Since I have had this extra time to exist without the responsibility of another lil human I’ve learned some things. First, I’ve been to therapy, I’ve unpacked some traumas, I’ve had mental breakdowns at no one’s expense but my own and I’m more equipped to handle my emotional state and mental environment. I’ve begun this process of “reparenting” with no one to turn around and care for immediately. It’s been transformative and continues to be transformative. I’ve been able to travel the world, and chase my dreams. The more I think about how long this process , takes the more I perceive it as a privilege for me, my family and hopefully our future children. I get to focus on being a whole me. I was not a whole me at 21, I was a reflection of and in spite of my environment.
Now, I desperately want my parents to have their time. Their time to chase their dreams. Time to unpack their trauma and to reparent themselves. I want my parents to travel the world and fall in love with something new. New cultures, new foods. I want my parents to exhale. I want to be able to take them around the world, I feel like it’s my turn to be their supporting character. Their cheerleader.
I realize that life is short and as far as we know we get this one. I want their one to be as wonderful, meaningful and full as possible. I want them to believe that there is no true limit like they taught me. I want the world to see their brilliance and talent.
I guess I say all of this to say. If you still have your parents around, treasure them, treat them and honor them. They are humans who likely just want to feel seen and loved like we do.
I know this lands differently for everyone. Some relationships with parents are strained. Some folks are removed from their parents with good reason. Some people have supported their parents their entire lives and are simply trying to keep their own heads above water. If any of this is you, I see you. You know what’s best for you. Other people have lost one or both parents and it’s been devastating. If that’s you, I see you and I’m sending you love.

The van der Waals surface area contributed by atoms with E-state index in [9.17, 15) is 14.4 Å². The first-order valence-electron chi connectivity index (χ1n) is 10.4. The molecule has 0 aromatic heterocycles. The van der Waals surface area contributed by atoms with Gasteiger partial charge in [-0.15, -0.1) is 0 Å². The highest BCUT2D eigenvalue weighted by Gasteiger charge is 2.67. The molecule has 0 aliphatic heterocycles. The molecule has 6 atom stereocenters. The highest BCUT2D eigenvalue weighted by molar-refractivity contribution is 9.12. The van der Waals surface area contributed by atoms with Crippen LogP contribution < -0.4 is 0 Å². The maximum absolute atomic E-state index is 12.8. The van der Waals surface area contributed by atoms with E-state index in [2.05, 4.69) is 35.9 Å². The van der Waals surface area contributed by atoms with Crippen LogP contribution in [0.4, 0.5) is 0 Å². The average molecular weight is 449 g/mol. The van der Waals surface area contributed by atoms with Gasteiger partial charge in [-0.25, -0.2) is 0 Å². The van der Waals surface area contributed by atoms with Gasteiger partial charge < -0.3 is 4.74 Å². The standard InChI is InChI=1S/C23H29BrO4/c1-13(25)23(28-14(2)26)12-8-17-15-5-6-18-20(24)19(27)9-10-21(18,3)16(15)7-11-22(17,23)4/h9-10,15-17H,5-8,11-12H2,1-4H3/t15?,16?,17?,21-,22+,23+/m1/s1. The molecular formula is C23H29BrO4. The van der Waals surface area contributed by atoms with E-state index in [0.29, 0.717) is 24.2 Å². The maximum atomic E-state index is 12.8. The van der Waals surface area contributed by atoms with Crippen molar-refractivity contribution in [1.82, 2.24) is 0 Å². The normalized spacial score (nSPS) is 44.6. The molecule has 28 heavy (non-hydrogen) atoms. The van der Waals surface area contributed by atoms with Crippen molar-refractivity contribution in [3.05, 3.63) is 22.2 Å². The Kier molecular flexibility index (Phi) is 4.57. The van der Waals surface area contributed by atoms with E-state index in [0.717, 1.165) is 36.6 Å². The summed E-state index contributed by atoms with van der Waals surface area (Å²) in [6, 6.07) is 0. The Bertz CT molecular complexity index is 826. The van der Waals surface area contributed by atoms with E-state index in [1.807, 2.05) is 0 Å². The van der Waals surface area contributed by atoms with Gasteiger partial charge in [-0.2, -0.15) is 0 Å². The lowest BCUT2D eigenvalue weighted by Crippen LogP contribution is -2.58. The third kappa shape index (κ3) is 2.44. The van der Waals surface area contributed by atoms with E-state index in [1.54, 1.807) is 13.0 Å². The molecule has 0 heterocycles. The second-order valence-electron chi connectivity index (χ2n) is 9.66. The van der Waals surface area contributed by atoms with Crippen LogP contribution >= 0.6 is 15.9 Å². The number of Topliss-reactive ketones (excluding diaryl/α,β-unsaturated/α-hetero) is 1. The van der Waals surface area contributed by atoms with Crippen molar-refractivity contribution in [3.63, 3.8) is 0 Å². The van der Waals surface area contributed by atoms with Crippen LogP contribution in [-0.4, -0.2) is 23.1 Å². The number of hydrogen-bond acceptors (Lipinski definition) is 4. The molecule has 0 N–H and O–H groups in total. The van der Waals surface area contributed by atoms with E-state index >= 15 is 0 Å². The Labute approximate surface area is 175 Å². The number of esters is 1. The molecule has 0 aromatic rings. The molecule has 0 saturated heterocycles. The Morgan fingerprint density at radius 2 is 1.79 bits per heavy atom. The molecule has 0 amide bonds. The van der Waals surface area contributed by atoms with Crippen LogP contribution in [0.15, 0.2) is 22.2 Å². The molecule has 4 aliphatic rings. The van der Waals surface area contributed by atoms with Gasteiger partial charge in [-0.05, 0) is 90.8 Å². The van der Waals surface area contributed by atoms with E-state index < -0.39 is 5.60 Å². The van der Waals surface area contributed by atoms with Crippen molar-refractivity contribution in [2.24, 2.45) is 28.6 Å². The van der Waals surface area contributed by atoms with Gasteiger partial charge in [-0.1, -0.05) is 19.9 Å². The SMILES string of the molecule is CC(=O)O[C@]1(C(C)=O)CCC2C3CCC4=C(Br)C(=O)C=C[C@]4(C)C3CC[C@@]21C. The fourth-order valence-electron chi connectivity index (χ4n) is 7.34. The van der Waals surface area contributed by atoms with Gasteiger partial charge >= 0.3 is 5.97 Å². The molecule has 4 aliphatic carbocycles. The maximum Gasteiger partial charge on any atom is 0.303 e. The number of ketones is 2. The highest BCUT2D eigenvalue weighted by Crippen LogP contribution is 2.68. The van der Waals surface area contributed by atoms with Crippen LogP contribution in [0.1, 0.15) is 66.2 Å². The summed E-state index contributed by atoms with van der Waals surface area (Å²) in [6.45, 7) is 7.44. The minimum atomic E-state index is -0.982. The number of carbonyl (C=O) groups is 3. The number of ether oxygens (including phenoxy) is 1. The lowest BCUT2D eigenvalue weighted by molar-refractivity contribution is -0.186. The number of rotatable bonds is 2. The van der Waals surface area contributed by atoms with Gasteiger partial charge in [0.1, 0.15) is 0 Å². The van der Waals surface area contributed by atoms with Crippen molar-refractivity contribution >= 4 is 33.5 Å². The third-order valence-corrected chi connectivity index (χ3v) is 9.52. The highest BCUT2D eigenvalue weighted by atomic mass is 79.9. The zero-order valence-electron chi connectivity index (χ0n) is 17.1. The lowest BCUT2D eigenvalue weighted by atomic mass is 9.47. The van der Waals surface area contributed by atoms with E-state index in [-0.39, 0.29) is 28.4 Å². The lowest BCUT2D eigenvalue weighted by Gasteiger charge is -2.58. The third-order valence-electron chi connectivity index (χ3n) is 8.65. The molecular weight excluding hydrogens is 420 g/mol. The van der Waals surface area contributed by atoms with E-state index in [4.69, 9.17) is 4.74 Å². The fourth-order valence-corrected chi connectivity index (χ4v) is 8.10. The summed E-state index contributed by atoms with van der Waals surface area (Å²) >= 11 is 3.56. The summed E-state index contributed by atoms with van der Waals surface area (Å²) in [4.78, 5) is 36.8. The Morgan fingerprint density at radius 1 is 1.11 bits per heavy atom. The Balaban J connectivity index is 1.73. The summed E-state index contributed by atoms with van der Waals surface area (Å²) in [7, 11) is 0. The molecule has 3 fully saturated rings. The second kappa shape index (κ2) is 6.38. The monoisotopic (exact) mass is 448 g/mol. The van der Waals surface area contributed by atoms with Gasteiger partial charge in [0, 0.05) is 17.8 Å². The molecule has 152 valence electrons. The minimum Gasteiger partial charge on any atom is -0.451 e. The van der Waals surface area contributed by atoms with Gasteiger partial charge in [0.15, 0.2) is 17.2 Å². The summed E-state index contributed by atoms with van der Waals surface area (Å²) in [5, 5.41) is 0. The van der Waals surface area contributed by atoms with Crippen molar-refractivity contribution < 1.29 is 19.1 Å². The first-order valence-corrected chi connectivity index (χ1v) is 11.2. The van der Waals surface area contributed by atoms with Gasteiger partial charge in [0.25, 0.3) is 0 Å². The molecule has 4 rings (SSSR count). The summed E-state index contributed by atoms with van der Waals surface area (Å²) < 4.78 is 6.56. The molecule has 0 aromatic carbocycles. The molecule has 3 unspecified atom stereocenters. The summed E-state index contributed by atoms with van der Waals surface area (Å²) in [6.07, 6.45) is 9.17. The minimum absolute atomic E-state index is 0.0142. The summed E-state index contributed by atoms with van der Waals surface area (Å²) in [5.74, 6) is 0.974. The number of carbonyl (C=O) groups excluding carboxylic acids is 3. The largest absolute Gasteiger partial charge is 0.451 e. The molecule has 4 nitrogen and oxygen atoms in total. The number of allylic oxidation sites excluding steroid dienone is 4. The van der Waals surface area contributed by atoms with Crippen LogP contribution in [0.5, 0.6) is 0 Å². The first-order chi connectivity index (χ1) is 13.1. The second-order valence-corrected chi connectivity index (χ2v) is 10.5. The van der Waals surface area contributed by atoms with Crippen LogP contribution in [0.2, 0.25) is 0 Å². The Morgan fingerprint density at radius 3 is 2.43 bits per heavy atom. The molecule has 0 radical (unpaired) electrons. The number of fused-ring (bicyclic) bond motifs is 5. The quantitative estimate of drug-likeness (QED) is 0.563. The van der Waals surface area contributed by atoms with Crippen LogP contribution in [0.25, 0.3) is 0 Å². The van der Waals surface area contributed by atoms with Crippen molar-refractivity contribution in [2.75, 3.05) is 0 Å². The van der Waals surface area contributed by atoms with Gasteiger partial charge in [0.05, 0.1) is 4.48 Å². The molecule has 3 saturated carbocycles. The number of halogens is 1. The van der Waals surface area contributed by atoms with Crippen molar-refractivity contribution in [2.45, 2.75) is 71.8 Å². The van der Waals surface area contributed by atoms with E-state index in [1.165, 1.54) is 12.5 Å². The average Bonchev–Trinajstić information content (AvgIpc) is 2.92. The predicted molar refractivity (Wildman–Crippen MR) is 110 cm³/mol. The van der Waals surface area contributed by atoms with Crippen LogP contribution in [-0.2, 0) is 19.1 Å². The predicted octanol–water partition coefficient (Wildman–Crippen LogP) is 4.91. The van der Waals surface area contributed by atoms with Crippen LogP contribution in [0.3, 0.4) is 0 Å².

This post is just an invitation of sorts. What would happen if you looked at/ treated your parents like your friends. If you treated them like unique, complex, multifaceted adults. Who would they become to you? There’s lots of thoughts and feelings here so, you know, leave what doesn’t stick.
XOXO Nay Nay
4 thoughts on “Random Musings on Parents”
So sweet. Love you.
I resonate with so much of this. As a mid-twenty-something who is nearing the end of a month-long journey to the other side of the world, I am looking forward to coming back to see my mother. I can’t imagine someone loving me more than her on this planet. If I ever need pure maternal love, it’s always available in abundance for me so long as she is on this planet.
I have never articulated my mom’s love for me in this way. Thank you for your inspiring words that helped me reflect on how much I appreciate my mother and her unconditional love for me. What a blessing to have. May such grace inspire me to lean into my heart’s innermost desire.
It’s also relieving to know that my father, grandparents, and extended family live past the limitations of their material body.
Thank you so much for sharing this. 🏽